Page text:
What opportunities and challenges are we facing?
How do we think creatively about the future?
SATURDAY NOVEMBER 19 @ 2-6 pm
885 Washington Street, Chinatown
A 15 minute walk from Dewey Square
or Orange Line to Tufts Medical Center
Planning to come? Need childcare or translation? Want to volunteer? Let us know! firstname.lastname@example.org
“Many people need desperately to receive this message: ‘I feel and think much as you do, care about many of the things you care about . . . . You are not alone.’”
- Kurt Vonnegut
I’m feeling some Michigan pride, in the midst of some important work with the Council of Michigan Foundations and the ongoing economic struggles of my home state. And I’m even more impressed after seeing this video, which was produced by the community of Grand Rapids after it was named earlier this year as one of America’s cities in greatest decline by Newsweek magazine. A local visionary, artist, and rabble rouser pulled the community together to film this show of solidarity in ONE TAKE! There is a story here, about collaboration, about collective leadership, about what it takes to galvanize people. Check it out, and watch the whole thing if you can. It gets better and better.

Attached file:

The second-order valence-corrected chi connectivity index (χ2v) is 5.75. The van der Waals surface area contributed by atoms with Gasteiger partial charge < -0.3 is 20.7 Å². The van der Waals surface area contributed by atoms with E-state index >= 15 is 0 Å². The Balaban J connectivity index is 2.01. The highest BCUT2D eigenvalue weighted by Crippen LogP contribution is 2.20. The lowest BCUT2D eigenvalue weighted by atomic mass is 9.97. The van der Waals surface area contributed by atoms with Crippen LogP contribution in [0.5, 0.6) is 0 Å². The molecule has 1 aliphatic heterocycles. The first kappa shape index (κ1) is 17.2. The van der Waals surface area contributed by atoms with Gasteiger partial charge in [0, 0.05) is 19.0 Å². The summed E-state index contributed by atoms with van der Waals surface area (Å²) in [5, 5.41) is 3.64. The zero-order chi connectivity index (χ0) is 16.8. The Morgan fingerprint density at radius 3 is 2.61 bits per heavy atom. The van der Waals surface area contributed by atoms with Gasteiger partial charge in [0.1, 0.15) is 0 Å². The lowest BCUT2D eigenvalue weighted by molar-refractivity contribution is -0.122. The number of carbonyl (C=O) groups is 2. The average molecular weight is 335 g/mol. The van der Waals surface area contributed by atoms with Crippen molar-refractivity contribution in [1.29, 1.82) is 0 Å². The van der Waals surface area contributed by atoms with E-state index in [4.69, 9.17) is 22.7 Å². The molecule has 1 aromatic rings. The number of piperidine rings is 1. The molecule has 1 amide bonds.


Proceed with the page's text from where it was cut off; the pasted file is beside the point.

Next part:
Ida B. Wells was an African American journalist, newspaper editor and, with her husband, newspaper owner Ferdinand L. Barnett, an early leader in the civil rights movement. She documented lynching in the United States, showing how it was often a way to control or punish blacks who competed with whites. She was active in the women’s rights and the women’s suffrage movement, establishing several notable women’s organizations. Wells was a skilled and persuasive rhetorician, and traveled internationally on lecture tours.